There is another allusion to this graceful custom in the present Comedy, Act IV. Sc. 1:--
“ Maintain a mourning ostentation;
And, on your family's old monument,
Hang mournful epitaphs." And Izaak Walton, in his “Life of Dr. Donne," supplies a curious illustration of it under the date of 1631. "The next day after bis burial some one of the many lovers and admirers of his virtue and learning, writ this epitaph with a coal on the wall over his grave :
• Reader! I am to let Thee know
(2) SCENE II.-1 give thee the bucklers.] This is an expression borrowed from Sword and Buckler play, and often adopted by our old writers, meaning, I yield myself vanquished. Thus, in P. Holland's translation of “ Pliny's Natural History," B. x. Ch. xxi. :-“It goeth against his stomach (the cock's) to yeeld the gantlet and give the bucklers."
Again, in Greene's Second Part of “Coney-Catching," 1592 :—“At this his master laught, and was glad for further advantage, to yield the bucklers to his prentice." And in Chapman's “May-Day," 1611 :
" And now I lay the bucklers at your feet."
(1) SCENE I.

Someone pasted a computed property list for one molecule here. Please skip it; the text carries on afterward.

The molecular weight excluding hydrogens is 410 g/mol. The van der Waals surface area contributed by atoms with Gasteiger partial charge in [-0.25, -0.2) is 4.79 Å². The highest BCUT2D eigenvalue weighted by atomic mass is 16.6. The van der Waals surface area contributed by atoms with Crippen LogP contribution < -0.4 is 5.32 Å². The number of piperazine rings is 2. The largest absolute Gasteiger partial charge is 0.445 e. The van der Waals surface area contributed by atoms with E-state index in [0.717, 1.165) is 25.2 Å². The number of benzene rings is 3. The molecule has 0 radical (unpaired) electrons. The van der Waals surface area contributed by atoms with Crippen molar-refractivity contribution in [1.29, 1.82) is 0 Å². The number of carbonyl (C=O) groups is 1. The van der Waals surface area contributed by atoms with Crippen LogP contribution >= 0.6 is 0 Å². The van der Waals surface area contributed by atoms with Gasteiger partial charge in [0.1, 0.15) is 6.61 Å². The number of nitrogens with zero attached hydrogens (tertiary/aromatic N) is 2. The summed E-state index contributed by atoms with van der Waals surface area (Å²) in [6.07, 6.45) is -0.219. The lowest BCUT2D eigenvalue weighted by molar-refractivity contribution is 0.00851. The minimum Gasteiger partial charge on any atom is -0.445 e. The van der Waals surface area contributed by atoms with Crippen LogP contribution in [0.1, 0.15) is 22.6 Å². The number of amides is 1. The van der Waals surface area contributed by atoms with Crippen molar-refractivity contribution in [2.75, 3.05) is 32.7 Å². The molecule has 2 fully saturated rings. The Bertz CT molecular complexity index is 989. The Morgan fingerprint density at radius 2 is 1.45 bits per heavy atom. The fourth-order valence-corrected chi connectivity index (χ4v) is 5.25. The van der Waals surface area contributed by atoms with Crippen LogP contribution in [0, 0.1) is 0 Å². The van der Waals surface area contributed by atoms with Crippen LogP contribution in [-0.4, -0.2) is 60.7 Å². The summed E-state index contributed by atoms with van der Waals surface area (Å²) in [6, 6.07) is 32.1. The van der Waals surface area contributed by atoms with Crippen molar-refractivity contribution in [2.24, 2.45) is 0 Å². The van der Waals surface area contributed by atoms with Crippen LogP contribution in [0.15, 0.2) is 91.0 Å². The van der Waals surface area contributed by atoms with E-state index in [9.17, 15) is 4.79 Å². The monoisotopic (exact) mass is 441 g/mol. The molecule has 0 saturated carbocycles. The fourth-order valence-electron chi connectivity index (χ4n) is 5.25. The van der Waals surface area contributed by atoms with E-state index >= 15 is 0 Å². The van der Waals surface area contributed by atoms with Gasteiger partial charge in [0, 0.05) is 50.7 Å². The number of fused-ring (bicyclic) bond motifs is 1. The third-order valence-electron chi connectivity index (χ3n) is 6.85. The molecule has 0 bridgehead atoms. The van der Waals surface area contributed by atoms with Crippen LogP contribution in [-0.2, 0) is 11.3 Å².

Hang her an epitaph upon her tomb.] In some curious observations attached to Pietro Aretino's book of “The Three Impostors,” M. De la Monnoie refers to the practice of suspending epitaphs on the hearses and monuments of important personages, as being common in the sixteenth century. “It is the custom with Catholics," he remarks, “to attach to some pillar or other place near to the tombs of deceased persons, and especially such as were of reputation, papers of funeral inscriptions. These inscriptions were, in fact, as they always ought to be, to the honour of the departed individual ; but as Aretino had been a notorious libertine, it is quite possible that after his interment some satirist hung the condemnatory epitaph preserved by Moréri, on the door of St. Luke's church, where he was buried.” The custom was still general in England when Shakespeare lived ; many fine and interesting examples of it existing in the old cathedral of St. Paul's, and other churches of London, down to the time of the Great Fire, in the form of pensile-tables of wood and metal, painted or engraved with poetical memorials, suspended against the columns and walls. * Among these may be particularized the well-known verses on Queen Elizabeth, beginning :